Monday, March 25, 2019

What Sailing and Flying have in common

For purposes of rapid skill acquisition, in his chapter on windsurfing, Josh Kaufman corrects a common misconception about the sail itself. It's not because wind fills the sail and pushes the boat along.
Sails work by creating differences in air pressure on the front and back of the sail. In most conditions, as air flows around the sail, the flow creates an area of low pressure in the front (toward the bow), and an area of high pressure in the back (toward the stern). The combined effect of these two different pressure zones creates a force that moves the craft in the direction of the low-pressure area. As a result, the wind pulls the sail as much as it pushes it. Airplane wings work much the same way.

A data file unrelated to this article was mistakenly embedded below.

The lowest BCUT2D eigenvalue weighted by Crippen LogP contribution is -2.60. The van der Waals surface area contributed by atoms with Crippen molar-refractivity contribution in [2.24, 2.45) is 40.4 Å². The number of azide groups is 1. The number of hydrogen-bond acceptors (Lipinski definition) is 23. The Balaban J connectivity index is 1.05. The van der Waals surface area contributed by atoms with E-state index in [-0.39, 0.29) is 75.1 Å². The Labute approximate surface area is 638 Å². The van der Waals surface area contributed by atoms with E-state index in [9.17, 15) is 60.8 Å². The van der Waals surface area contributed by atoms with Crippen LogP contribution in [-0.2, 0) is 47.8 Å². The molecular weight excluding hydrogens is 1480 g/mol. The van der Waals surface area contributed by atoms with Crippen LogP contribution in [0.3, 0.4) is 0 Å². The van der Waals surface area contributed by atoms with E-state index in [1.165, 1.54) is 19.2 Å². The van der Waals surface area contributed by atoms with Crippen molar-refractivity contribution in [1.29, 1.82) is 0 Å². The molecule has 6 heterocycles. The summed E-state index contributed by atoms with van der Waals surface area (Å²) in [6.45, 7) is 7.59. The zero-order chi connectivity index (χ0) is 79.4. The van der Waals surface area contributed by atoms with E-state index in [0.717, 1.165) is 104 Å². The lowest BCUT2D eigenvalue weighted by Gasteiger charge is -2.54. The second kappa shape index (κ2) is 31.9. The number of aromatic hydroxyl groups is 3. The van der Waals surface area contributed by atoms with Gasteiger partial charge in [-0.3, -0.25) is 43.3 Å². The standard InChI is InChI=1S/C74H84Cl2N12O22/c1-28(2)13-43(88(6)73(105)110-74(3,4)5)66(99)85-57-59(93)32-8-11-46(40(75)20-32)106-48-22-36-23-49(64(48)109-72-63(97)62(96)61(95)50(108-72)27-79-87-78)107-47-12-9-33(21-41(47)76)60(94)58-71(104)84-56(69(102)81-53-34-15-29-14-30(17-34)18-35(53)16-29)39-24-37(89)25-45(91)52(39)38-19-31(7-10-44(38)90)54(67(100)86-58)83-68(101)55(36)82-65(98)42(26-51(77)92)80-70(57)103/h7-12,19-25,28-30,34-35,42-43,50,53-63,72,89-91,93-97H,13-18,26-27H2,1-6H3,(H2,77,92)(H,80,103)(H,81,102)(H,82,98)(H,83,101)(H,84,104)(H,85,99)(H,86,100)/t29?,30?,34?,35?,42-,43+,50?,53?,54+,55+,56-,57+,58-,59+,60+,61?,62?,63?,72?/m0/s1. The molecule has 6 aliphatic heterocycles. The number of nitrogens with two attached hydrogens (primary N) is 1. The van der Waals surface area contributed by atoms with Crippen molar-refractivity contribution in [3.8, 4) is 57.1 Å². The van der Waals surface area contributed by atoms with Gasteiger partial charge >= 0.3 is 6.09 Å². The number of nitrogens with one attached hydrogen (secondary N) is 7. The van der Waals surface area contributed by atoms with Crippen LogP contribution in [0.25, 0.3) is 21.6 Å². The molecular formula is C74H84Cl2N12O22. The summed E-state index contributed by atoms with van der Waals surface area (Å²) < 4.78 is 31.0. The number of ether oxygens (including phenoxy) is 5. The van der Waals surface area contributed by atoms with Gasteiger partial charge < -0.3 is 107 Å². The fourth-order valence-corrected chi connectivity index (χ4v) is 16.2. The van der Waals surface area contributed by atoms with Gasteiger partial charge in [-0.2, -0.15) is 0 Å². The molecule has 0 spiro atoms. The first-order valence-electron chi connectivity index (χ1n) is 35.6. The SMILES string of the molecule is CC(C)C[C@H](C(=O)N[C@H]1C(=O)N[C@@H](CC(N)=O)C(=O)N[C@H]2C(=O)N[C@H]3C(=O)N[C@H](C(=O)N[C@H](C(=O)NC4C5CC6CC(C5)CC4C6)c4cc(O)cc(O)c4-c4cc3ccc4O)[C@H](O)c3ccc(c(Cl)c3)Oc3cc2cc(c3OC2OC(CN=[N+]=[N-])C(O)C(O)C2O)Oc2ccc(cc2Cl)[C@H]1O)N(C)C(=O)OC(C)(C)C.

The commonality with aviation is especially intriguing, and all the more so considering how long principles of aerodynamic pressure were used vertically on sail masts for thousands of years before being applied horizontally on airplane wings.

What enabled the key difference is in sailing the wind is the source of power while in flying the wind is a power to be overcome. It wasn't until the internal combustion engine was created that aviation was possible.

Is it just me or does this make anyone else wonder if we similarly have useful principles at work which applied on another axis or with some other perspective could open up an additional dimension of usefulness? On what do we depend that if we exceeded could create greater value?

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